Current Ceftriaxone Dose Recommendations are Adequate for Most Critically Ill Children: Results of a Population Pharmacokinetic Modeling and Simulation Study

Stan J.F. Hartman, Parth J. Upadhyay, Nienke N. Hagedoorn, Ron A.A. Mathôt, Henriëtte A. Moll, Michiel van der Flier, Michiel F. Schreuder, Roger J. Brüggemann, Catherijne A. Knibbe, Saskia N. de Wildt*

*Corresponding author for this work

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Abstract

Background and Objective: Ceftriaxone is a cornerstone antibiotic for critically ill children with severe infections. Despite its widespread use, information on the pharmacokinetics of ceftriaxone is lacking in this population. We aimed to determine ceftriaxone pharmacokinetics in critically ill children and to propose ceftriaxone dosing guidelines resulting in adequate target attainment using population pharmacokinetic modeling and simulation. Methods: Critically ill children (aged 0–18 years) treated with intravenous ceftriaxone (100 mg/kg once daily, infused in 30 minutes) and a central or arterial line in place were eligible. Opportunistic blood sampling for total and unbound ceftriaxone concentrations was used. Population pharmacokinetic analysis was performed using non-linear mixed-effects modeling on NONMEM™ Version 7.4.3. Simulations were performed to select optimal doses using probability of target attainment for two pharmacokinetic targets of the minimum inhibitory concentration (MIC) reflecting the susceptibility of pathogens (f T > MIC 100% and fT > 4 × MIC 100%). Results: Two hundred and five samples for total and 43 time-matched samples for unbound plasma ceftriaxone concentrations were collected from 45 patients, median age 2.5 (range 0.1–16.7) years. A two-compartment model with bodyweight as the co-variate for volume of distribution and clearance, and creatinine-based estimated glomerular filtration rate as an additional covariate for clearance, best described ceftriaxone pharmacokinetics. For a typical patient (2.5 years, 14 kg) with an estimated glomerular filtration rate of 80 mL/min/1.73 m2, the current 100-mg/kg once-daily dose results in a probability of target attainment of 96.8% and 60.8% for a MIC of 0.5 mg/L and 4 × MIC (2 mg/L), respectively, when using fT > MIC 100% as a target. For a 50-mg/kg twice-daily regimen, the probability of target attainment was 99.9% and 93.4%, respectively. Conclusions: The current dosing regimen of ceftriaxone provides adequate exposure for susceptible pathogens in most critically ill children. In patients with an estimated glomerular filtration rate of > 80 mL/min/1.73 m2 or in areas with a high prevalence of less-susceptible pathogens (MIC ≥ 0.5 mg/L), a twice-daily dosing regimen of 50 mg/kg can be considered to improve target attainment. Clinical Trial Registration: POPSICLE study (ClinicalTrials.gov, NCT03248349, registered 14 August, 2017), PERFORM study (ClinicalTrials.gov, NCT03502993, registered 19 April, 2018).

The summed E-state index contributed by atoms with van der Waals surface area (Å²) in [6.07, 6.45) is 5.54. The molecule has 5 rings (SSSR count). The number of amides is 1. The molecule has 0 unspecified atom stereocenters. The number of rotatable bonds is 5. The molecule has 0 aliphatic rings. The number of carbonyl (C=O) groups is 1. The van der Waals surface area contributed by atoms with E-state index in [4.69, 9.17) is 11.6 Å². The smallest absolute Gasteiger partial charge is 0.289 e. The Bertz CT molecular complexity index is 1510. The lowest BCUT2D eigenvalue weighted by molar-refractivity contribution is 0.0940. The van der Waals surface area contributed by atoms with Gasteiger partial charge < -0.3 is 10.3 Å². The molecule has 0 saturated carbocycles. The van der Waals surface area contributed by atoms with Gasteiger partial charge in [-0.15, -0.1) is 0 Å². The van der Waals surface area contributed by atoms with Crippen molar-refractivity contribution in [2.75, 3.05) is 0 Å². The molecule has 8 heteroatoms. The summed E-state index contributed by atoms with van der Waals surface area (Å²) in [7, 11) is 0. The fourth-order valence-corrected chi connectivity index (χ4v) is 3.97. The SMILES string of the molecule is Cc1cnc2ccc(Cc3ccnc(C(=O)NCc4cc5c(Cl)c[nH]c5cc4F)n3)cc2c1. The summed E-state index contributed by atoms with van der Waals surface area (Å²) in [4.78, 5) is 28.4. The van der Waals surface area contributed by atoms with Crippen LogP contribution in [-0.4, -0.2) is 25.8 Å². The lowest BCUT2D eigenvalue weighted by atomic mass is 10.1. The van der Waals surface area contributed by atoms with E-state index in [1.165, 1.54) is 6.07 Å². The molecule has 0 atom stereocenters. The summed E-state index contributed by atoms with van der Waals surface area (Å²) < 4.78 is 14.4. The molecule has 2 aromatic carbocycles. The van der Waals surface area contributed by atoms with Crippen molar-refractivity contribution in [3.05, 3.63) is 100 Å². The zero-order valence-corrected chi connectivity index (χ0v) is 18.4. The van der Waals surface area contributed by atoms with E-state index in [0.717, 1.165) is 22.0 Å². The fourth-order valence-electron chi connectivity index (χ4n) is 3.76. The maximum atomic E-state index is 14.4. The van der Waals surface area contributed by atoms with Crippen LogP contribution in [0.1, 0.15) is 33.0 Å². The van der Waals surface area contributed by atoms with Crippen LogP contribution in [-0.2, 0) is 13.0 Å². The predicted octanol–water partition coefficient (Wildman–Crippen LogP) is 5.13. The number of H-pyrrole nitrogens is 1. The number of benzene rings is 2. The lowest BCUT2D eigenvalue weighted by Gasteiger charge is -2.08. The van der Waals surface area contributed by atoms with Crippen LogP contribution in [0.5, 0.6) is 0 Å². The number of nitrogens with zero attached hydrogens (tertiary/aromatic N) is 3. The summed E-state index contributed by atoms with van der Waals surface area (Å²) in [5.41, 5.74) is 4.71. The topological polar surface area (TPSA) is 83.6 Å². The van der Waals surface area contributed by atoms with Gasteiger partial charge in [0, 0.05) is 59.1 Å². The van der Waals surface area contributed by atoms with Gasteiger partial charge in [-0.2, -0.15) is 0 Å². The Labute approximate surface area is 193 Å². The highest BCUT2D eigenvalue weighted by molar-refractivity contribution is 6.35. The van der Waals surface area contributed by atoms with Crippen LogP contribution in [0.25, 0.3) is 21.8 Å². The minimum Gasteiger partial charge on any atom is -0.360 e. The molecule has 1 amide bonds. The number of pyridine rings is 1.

Original languageEnglish
Pages (from-to)1361-1372
Number of pages12
JournalClinical Pharmacokinetics
Volume60
Issue number10
Early online date26 May 2021
DOIs
Publication statusPublished - Oct 2021

Bibliographical note

Funding Information:
The PERFORM study has received funding from the European Union’s Horizon 2020 Research and Innovation Programme under Grant Agreement No. 668303.

Funding Information:
Roger J. Brüggemann has no conflicts of interest that are directly relevant to the content of this article. Outside of this work, he has served as consultant to and has received unrestricted research grants from Astellas Pharma Inc., F2G, Amplyx, Gilead Sciences, Merck Sharpe and Dohme Corp., and Pfizer Inc. All payments were invoiced by the Radboud University Medical Centre. Saskia N. de Wildt has no conflicts of interest that are directly relevant to the content of this article. Outside of this work she has served as consultant to and had received unrestricted research grant or in kind support from UCB Pharma, Spingotec, and Pfizer Inc. Saskia N. de Wildt is the director of the Dutch Pediatric Formulary and its internationally licensed versions (Stichting Nederlands Kenniscentrum Pharmacotherapy voor Kinderen & Kinderformularium B.V.) All payments were invoiced by the Radboud University Medical Centre. Stan J.F. Hartman, Parth J. Upadhyay, Nienke N. Hagedoorn, Ron A.A. Mathôt, Henriëtte A. Moll, Michiel van der Flier, Michiel F. Schreuder, and Catherijne A. Knibbe have no conflicts of interest that are directly relevant to the content of this article.

Funding Information:
We acknowledge Elke H.J. Krekels from the Leiden Academic Center for Drug Research for her support during model evaluation and finalization of the model, Koen Ten Hove from the Radboudumc for assistance with the preparation of the final modeling dataset, and Dennis T.D. van der Laan from the Amsterdam UMC for his work during the sample analysis.

Publisher Copyright:
© 2021, The Author(s).

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